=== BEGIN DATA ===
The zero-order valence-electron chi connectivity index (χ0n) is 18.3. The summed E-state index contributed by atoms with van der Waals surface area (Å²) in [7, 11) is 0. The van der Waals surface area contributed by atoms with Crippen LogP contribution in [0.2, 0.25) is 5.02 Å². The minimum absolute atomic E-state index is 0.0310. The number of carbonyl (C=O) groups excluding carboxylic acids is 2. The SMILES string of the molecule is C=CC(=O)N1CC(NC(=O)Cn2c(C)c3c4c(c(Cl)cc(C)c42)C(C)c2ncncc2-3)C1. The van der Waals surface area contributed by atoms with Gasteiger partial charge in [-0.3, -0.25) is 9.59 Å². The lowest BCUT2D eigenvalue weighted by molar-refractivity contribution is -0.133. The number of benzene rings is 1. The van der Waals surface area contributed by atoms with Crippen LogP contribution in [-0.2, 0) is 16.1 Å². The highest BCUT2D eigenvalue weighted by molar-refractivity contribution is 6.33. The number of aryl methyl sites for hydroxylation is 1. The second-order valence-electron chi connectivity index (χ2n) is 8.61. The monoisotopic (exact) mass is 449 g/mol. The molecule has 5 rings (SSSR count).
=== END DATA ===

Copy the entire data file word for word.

The zero-order valence-electron chi connectivity index (χ0n) is 18.3. The summed E-state index contributed by atoms with van der Waals surface area (Å²) in [7, 11) is 0. The van der Waals surface area contributed by atoms with Crippen LogP contribution in [0.2, 0.25) is 5.02 Å². The minimum absolute atomic E-state index is 0.0310. The number of carbonyl (C=O) groups excluding carboxylic acids is 2. The SMILES string of the molecule is C=CC(=O)N1CC(NC(=O)Cn2c(C)c3c4c(c(Cl)cc(C)c42)C(C)c2ncncc2-3)C1. The van der Waals surface area contributed by atoms with Gasteiger partial charge in [-0.3, -0.25) is 9.59 Å². The lowest BCUT2D eigenvalue weighted by molar-refractivity contribution is -0.133. The number of benzene rings is 1. The van der Waals surface area contributed by atoms with Crippen LogP contribution in [-0.2, 0) is 16.1 Å². The highest BCUT2D eigenvalue weighted by molar-refractivity contribution is 6.33. The number of aryl methyl sites for hydroxylation is 1. The second-order valence-electron chi connectivity index (χ2n) is 8.61. The monoisotopic (exact) mass is 449 g/mol. The molecule has 5 rings (SSSR count).